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Model liquid organelles are viscoelastic fluids, like Silly Putty

Bright-field image of micron-scale viscoelastic protein-RNA droplets.

Bright-field image of micron-scale viscoelastic protein-RNA droplets. Image: Ibraheem Alshareedah / Banerjee Lab

By CHARLOTTE HSU

Published November 18, 2021

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headshot of Priya Banerjee.
“The model protein-RNA condensates we created in the lab exhibit material properties of a viscoelastic Maxwell fluid, with behaviors similar to commonly available Silly Putty. ”
Priya Banerjee, assistant professor
Department of Physics

Liquid droplets of protein and RNA have traits reminiscent of a childhood joy: Silly Putty.

That’s according to a study by scientists at UB and Iowa State University, who have created such droplets in the lab and used tools including laser tweezers to measure the materials’ properties.

The work could have implications for cell biology, as the lab-made droplets resemble membrane-less organelles (MLOs) that are found in cells and that are also made from protein and RNA, says Priya Banerjee, assistant professor of physics, UB College of Arts and Sciences.

“In order to understand the biological functions of MLOs, which can play a role in diseases such as neurodegeneration and cancer, we need to learn more about their properties,” Banerjee says. “What type of material are we dealing with?

“The model protein-RNA condensates we created in the lab exhibit material properties of a viscoelastic Maxwell fluid, with behaviors similar to commonly available Silly Putty. These condensates can be solid- or liquid-like, depending on the timescale. At a shorter timescale, they behave like elastic solids, but they are viscous and have liquid-like properties such as flow and internal mobility at longer timescales.”

Given the duality of both viscous liquid-like and elastic solid-like behavior in these materials, they are called viscoelastic fluids, Banerjee notes.

The research was published Nov. 16 in Nature Communications.

Banerjee led the study with UB physics PhD student Ibraheem Alshareedah and Davit Potoyan, assistant professor of chemistry at Iowa State. Co-authors included UB physics postdoctoral researcher Mahdi Muhammad Moosa and Iowa State physics undergraduate researcher Matthew Pham, who is now a PhD student at the University of Chicago.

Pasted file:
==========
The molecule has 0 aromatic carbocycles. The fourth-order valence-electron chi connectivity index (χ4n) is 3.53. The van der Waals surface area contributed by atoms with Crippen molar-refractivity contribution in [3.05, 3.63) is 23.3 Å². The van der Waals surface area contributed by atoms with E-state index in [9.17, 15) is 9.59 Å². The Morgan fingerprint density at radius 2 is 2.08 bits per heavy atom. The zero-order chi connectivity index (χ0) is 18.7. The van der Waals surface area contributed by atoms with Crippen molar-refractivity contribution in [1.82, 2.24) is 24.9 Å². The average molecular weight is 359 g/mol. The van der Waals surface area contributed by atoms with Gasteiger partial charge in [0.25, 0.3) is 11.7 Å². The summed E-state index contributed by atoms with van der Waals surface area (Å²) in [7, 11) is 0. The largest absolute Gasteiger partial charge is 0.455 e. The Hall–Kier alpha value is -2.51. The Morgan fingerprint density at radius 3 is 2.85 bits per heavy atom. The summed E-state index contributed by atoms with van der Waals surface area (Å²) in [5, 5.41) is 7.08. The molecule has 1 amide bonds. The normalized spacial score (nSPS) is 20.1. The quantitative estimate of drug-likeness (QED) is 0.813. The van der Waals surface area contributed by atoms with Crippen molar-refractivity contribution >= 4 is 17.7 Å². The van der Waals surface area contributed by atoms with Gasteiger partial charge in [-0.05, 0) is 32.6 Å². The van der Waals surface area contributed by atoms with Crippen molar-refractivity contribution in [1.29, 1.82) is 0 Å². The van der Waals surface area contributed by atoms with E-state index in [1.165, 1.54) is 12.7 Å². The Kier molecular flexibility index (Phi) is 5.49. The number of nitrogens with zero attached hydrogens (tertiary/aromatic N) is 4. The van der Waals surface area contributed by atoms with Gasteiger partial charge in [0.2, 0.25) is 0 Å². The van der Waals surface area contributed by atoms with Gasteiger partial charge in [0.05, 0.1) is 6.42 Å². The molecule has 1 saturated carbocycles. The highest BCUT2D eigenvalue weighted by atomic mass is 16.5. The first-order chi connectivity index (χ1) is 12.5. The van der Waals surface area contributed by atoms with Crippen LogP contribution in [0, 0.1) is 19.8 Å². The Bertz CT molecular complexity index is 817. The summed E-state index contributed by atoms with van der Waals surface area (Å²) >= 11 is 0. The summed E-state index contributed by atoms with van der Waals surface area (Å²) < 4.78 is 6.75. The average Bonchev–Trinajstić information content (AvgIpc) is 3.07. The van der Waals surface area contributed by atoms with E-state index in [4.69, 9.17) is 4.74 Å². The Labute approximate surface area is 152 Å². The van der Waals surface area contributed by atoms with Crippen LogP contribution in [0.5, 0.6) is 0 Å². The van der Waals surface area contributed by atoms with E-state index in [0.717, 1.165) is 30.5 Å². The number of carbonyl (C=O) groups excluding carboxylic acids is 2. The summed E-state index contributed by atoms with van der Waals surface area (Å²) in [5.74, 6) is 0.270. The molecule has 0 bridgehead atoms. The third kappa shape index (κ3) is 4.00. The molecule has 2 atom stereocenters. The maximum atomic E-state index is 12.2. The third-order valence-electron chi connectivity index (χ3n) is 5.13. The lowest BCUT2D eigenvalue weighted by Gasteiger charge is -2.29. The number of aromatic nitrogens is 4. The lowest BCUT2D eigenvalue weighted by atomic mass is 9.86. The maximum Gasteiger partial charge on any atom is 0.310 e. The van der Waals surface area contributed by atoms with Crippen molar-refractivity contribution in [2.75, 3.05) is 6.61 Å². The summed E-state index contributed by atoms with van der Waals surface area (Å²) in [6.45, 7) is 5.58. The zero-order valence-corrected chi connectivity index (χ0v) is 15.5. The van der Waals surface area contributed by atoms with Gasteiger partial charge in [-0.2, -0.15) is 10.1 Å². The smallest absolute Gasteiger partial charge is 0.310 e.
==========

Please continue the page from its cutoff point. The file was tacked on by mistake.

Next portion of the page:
Simple rules control droplets’ viscoelasticity

As part of the study, scientists were able to identify simple design rules for controlling the viscoelasticity of the droplets they created.

As Banerjee explains, proteins are made from building blocks called amino acids, and some of these amino acids are “sticky,” meaning that they tend to attract each other and RNA. The researchers found that sticky building blocks promote elasticity in the droplets, while non-sticky building blocks promote the liquid-like behavior.

“It may seem like a small change to replace just a single amino acid in the entire peptide sequence. Yet, our computer simulations show that some amino acids are way ‘stickier’ when it comes to binding to RNA molecules. This differential stickiness at microscopic scales then propagates to create large-scale changes in the fluid properties of condensates. That’s the main story of this research,” Potoyan says.

“This is interesting because in some diseases, you see the material property of these droplets change in cells, so maybe they transform from a more fluid state to a more solid state,” says Alshareedah, the study’s first author. “This was the question that drove us to start focusing on developing experimental techniques to quantify the viscoelastic properties of these droplets.”

“The ability to quantify viscoelasticity of membrane-less organelles is exciting, since we now can go after the important question of how genetic mutation and/or aging processes result in pathological transformation of these organelles. In the future, such understanding could catalyze translational research efforts to counteract the disease processes,” Banerjee says.

The research was funded in part by the National Institute of General Medical Sciences, part of the U.S. National Institutes of Health.